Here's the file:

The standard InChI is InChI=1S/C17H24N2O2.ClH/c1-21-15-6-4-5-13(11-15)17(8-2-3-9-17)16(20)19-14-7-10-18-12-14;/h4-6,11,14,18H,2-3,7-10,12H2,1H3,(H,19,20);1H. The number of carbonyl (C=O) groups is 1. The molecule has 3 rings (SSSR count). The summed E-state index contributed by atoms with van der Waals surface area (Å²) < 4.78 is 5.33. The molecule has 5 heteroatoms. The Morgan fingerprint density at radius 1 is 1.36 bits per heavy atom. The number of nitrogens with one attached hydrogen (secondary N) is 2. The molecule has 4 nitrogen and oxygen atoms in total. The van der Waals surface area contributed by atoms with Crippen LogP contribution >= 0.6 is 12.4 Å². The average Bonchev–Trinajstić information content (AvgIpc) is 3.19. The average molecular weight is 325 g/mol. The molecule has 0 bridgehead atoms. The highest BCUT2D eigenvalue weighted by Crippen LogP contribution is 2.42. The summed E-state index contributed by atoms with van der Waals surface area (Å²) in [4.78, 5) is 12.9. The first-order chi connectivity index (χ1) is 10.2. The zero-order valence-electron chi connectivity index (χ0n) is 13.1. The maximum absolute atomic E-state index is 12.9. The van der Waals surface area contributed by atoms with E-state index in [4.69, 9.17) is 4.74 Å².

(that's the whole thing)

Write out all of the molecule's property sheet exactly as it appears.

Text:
The standard InChI is InChI=1S/C17H24N2O2.ClH/c1-21-15-6-4-5-13(11-15)17(8-2-3-9-17)16(20)19-14-7-10-18-12-14;/h4-6,11,14,18H,2-3,7-10,12H2,1H3,(H,19,20);1H. The number of carbonyl (C=O) groups is 1. The molecule has 3 rings (SSSR count). The summed E-state index contributed by atoms with van der Waals surface area (Å²) < 4.78 is 5.33. The molecule has 5 heteroatoms. The Morgan fingerprint density at radius 1 is 1.36 bits per heavy atom. The number of nitrogens with one attached hydrogen (secondary N) is 2. The molecule has 4 nitrogen and oxygen atoms in total. The van der Waals surface area contributed by atoms with Crippen LogP contribution >= 0.6 is 12.4 Å². The average Bonchev–Trinajstić information content (AvgIpc) is 3.19. The average molecular weight is 325 g/mol. The molecule has 0 bridgehead atoms. The highest BCUT2D eigenvalue weighted by Crippen LogP contribution is 2.42. The summed E-state index contributed by atoms with van der Waals surface area (Å²) in [4.78, 5) is 12.9. The first-order chi connectivity index (χ1) is 10.2. The zero-order valence-electron chi connectivity index (χ0n) is 13.1. The maximum absolute atomic E-state index is 12.9. The van der Waals surface area contributed by atoms with E-state index in [4.69, 9.17) is 4.74 Å².